To evaluate the five year clinical and radiographic outcome of unilateral open-door laminoplasty with alternative levels centerpiece mini-plate fixation for cervical compressive myelopathy. From August 2009 to June 2010, 56 patients with cervical compressive myelopathy underwent unilateral open-door laminoplasty with alternative levels centerpiece mini-plate fixation with a mean age of 64.8 years. Clinical results were investigated including Japanese Orthopedic Association (JOA) scores, Neck Dysfunction Index (NDI), occurrences of complications and neurological deterioration. Radiographic results including cervical alignments, cervical range of motion (ROM), spinal canal enlargement and spinal cord decompression were assessed on X-ray, three-dimensional CT and MRI. The mean follow-up period was 59.2 months (range 53∼64 months), and all patients achieved osseous fusion at hinge side at an average of 6.8 months after operation. The average cost from admission to discharge is $9817.9. Compared to previous all-level fixation, the cost decreased nearly 40 %. During the follow-up, all patients showed a significant improvement in the JOA score and NDI score. A 23.2 % incidence of axial neck pain were also observed; Significant enlargement of the spinal canal and spinal cord drift was achieved and well maintained, overall cervical ROM decreased by 27.1 % (mean 12.9° loss) at the final follow-up and cervical lordosis decreased slightly in all patients without statistic difference. No instrumentation failure or lamina reclosure was observed in our study. Comparing mini-plate segments and suture segments, the mean AP diameter and Pavlov's ratio at the final follow-up showed no statistic difference, only open angle at the final follow-up showed significant decrease. Unilateral open-door laminoplasty with alternative levels centerpiece mini-plate fixation is a safe, effective and economical surgical method for cervical compressive myelopathy and the five year result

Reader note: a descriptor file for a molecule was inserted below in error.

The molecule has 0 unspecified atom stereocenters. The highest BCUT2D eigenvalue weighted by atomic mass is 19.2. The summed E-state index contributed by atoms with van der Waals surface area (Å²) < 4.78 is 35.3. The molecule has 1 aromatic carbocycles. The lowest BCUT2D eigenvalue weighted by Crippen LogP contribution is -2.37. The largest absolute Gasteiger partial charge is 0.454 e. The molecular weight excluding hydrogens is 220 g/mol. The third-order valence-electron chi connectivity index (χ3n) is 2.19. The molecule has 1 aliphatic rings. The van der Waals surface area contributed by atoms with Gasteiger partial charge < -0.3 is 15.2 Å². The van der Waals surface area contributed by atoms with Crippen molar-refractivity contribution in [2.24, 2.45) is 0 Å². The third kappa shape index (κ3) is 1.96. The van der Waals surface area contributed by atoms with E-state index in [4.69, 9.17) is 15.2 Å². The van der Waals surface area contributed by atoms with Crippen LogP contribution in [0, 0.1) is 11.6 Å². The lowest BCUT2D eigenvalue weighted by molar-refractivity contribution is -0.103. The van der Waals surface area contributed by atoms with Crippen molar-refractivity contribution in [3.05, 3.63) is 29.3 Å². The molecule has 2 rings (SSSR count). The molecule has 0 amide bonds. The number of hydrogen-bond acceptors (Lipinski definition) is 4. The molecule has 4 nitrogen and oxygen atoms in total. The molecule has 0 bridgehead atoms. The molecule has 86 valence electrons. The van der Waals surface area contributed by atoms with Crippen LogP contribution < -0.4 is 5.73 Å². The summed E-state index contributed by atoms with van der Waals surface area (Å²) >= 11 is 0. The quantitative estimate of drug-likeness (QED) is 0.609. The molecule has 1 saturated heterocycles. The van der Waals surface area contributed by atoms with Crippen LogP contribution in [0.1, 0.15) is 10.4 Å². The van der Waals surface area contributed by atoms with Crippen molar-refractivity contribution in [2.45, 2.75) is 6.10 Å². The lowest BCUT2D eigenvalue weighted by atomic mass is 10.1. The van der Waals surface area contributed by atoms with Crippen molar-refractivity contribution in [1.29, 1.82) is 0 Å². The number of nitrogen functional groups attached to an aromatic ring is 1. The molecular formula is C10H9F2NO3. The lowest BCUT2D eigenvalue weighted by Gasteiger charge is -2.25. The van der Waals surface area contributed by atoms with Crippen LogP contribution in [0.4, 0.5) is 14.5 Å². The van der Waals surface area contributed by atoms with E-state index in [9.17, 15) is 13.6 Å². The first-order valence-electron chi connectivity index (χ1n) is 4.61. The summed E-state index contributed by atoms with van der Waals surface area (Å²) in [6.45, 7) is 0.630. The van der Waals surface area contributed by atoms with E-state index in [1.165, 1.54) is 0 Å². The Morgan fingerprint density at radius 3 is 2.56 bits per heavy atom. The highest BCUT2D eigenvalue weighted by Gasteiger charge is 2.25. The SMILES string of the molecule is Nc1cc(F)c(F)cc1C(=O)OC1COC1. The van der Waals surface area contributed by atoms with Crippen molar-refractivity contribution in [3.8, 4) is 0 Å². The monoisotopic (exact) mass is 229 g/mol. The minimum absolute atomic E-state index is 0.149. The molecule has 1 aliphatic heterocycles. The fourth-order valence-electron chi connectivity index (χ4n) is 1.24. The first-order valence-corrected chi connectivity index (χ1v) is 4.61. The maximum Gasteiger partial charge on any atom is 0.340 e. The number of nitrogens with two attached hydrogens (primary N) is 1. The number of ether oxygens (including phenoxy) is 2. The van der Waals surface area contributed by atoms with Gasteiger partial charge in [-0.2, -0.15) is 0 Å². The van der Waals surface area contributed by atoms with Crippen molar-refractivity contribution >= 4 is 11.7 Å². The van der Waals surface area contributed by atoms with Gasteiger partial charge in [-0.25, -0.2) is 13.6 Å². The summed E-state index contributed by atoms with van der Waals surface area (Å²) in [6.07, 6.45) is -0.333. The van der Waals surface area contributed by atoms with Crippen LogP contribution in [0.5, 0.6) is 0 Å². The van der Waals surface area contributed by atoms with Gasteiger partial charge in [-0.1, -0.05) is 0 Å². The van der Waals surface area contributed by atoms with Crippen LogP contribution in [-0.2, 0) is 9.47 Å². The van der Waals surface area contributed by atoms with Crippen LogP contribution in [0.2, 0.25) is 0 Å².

2. In vitro biomechanical comparison of limited contat dynamic compression plate and locking compression plate.

    PubMed

    Aguila, A Z; Manos, J M; Orlansky, A S; Todhunter, R J; Trotter, E J; Van der Meulen, M C H

    2005-01-01